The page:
Iceland’s cost of living discount for the over-60s boosts brand health
May 27th, 2022, Stephan Shakespeare

Iceland’s cost of living discount for the over-60s boosts brand health

Iceland recently announced that, starting from May 24, customers over the age of 60 would receive a 10% discount on their grocery shopping in the store every Tuesday. The move is motivated by the concerns older shoppers have experienced around the cost-of-living crisis – which has seen energy bills and food prices rise, among other things, in recent months.

Mere days after the announcement, the move looks to have been well-received by the general public. YouGov BrandIndex shows that, between May 18 (the day before Iceland made the announcement) and May 21, Buzz scores – which measure whether people have heard anything positive or negative about a brand in the past two weeks and nets the scores – doubled from 3.2 to 7.2 (+4). This improved overall sentiment towards Iceland: Impression scores rose from 16.3 to 25.2 (+8.9), and the metric tracking consumer recommendations jumped from 9.0 to 15.6 (+6.6).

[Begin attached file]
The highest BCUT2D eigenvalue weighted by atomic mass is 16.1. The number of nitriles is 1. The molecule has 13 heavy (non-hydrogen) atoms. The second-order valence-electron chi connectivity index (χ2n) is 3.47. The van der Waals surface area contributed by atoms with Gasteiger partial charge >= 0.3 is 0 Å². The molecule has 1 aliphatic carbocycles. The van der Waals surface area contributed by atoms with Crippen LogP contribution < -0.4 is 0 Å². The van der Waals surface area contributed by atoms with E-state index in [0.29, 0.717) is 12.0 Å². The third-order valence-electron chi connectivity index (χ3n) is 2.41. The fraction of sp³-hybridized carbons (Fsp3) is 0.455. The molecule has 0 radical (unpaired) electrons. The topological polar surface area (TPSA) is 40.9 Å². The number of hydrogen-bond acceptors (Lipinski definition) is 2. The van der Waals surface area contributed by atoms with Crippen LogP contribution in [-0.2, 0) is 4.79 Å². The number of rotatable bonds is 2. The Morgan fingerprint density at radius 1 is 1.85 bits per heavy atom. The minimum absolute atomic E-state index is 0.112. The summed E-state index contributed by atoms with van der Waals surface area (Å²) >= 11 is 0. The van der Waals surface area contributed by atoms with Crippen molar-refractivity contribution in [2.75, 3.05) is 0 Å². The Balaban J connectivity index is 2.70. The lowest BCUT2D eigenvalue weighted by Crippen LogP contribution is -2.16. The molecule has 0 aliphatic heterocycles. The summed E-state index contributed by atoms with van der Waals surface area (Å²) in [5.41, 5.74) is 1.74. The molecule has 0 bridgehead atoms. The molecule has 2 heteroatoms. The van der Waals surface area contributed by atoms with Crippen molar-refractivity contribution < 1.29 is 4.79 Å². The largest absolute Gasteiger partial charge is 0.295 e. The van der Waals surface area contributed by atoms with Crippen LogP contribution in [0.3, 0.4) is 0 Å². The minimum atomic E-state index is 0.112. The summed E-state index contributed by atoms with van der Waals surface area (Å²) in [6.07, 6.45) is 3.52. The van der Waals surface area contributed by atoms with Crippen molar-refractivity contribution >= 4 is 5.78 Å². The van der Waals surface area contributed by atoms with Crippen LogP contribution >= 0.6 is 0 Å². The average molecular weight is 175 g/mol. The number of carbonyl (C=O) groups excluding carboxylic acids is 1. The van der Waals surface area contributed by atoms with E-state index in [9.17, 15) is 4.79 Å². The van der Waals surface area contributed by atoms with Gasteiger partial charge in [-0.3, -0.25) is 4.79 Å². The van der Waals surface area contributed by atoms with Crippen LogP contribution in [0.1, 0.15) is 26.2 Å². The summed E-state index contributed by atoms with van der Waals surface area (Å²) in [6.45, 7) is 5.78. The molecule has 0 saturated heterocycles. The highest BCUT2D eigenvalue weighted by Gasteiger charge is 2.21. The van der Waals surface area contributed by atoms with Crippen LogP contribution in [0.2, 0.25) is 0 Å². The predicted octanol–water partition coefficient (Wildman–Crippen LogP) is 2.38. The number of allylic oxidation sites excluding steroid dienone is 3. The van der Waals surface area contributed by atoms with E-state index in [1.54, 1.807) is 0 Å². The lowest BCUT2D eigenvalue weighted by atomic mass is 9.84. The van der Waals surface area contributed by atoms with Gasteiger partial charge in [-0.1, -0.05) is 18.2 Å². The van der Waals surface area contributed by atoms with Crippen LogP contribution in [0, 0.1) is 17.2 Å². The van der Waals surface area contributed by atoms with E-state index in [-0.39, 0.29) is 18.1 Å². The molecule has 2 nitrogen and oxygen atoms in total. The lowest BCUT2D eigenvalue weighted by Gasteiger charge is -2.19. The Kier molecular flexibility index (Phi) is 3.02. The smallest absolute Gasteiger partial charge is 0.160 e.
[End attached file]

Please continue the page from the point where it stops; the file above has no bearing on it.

For Iceland customers, the discount has improved overall happiness with the brand: Satisfaction scores saw an increase of 8.4 points, going from 19.3 to 27.7. And whether people are Iceland customers or not, they’re more likely to think about picking up their groceries from the budget chain: Consideration scores, which ask consumers which brands they’d shop from out of a list of supermarkets, leapt from 13.3 to 22.7 (+9.4). Index scores, a measure of overall brand health, saw a six-point rise from 10.1 to 16.5 (+6.4).

Discounts tend to go down well even at the best of times, and in terms of domestic finances, these are among the worst: YouGov/CEBR’s regular consumer confidence tracker shows that public optimism around household’s future financial situation is at an all-time low. Iceland’s intervention is a timely intervention for older consumers who may struggle to keep up with rising costs – and a potential PR coup for a brand that’s already closely identified with lower grocery prices.

This article originally appeared in City A.M.